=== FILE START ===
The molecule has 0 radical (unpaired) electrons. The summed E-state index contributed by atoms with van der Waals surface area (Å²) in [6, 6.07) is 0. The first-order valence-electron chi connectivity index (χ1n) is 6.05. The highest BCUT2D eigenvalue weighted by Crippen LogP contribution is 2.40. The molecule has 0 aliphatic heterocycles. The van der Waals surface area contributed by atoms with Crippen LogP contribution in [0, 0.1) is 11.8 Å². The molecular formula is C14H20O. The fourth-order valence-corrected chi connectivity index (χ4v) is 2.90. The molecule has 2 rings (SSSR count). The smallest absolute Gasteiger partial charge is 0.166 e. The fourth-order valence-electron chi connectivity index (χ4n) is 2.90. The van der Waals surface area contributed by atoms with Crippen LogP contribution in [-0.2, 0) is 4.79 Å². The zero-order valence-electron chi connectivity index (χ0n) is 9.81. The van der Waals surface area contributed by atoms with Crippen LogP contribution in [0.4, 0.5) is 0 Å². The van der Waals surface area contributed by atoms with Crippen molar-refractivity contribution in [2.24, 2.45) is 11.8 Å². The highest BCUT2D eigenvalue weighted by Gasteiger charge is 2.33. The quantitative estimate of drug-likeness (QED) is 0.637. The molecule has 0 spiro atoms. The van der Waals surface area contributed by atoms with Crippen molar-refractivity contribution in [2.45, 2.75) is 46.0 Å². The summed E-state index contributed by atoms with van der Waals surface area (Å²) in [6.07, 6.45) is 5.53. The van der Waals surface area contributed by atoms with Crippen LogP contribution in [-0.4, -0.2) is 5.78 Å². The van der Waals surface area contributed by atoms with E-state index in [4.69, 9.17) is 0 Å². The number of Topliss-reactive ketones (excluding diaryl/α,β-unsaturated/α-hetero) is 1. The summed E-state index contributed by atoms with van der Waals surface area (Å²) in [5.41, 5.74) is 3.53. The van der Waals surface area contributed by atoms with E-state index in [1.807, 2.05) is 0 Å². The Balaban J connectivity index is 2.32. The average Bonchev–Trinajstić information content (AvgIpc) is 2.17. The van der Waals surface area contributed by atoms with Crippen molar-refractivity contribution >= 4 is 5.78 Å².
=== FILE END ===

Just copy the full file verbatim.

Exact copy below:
The molecule has 0 radical (unpaired) electrons. The summed E-state index contributed by atoms with van der Waals surface area (Å²) in [6, 6.07) is 0. The first-order valence-electron chi connectivity index (χ1n) is 6.05. The highest BCUT2D eigenvalue weighted by Crippen LogP contribution is 2.40. The molecule has 0 aliphatic heterocycles. The van der Waals surface area contributed by atoms with Crippen LogP contribution in [0, 0.1) is 11.8 Å². The molecular formula is C14H20O. The fourth-order valence-corrected chi connectivity index (χ4v) is 2.90. The molecule has 2 rings (SSSR count). The smallest absolute Gasteiger partial charge is 0.166 e. The fourth-order valence-electron chi connectivity index (χ4n) is 2.90. The van der Waals surface area contributed by atoms with Crippen LogP contribution in [-0.2, 0) is 4.79 Å². The zero-order valence-electron chi connectivity index (χ0n) is 9.81. The van der Waals surface area contributed by atoms with Crippen LogP contribution in [0.4, 0.5) is 0 Å². The van der Waals surface area contributed by atoms with Crippen molar-refractivity contribution in [2.24, 2.45) is 11.8 Å². The highest BCUT2D eigenvalue weighted by Gasteiger charge is 2.33. The quantitative estimate of drug-likeness (QED) is 0.637. The molecule has 0 spiro atoms. The van der Waals surface area contributed by atoms with Crippen molar-refractivity contribution in [2.45, 2.75) is 46.0 Å². The summed E-state index contributed by atoms with van der Waals surface area (Å²) in [6.07, 6.45) is 5.53. The van der Waals surface area contributed by atoms with Crippen LogP contribution in [-0.4, -0.2) is 5.78 Å². The van der Waals surface area contributed by atoms with E-state index in [4.69, 9.17) is 0 Å². The number of Topliss-reactive ketones (excluding diaryl/α,β-unsaturated/α-hetero) is 1. The summed E-state index contributed by atoms with van der Waals surface area (Å²) in [5.41, 5.74) is 3.53. The van der Waals surface area contributed by atoms with E-state index in [1.807, 2.05) is 0 Å². The Balaban J connectivity index is 2.32. The average Bonchev–Trinajstić information content (AvgIpc) is 2.17. The van der Waals surface area contributed by atoms with Crippen molar-refractivity contribution >= 4 is 5.78 Å².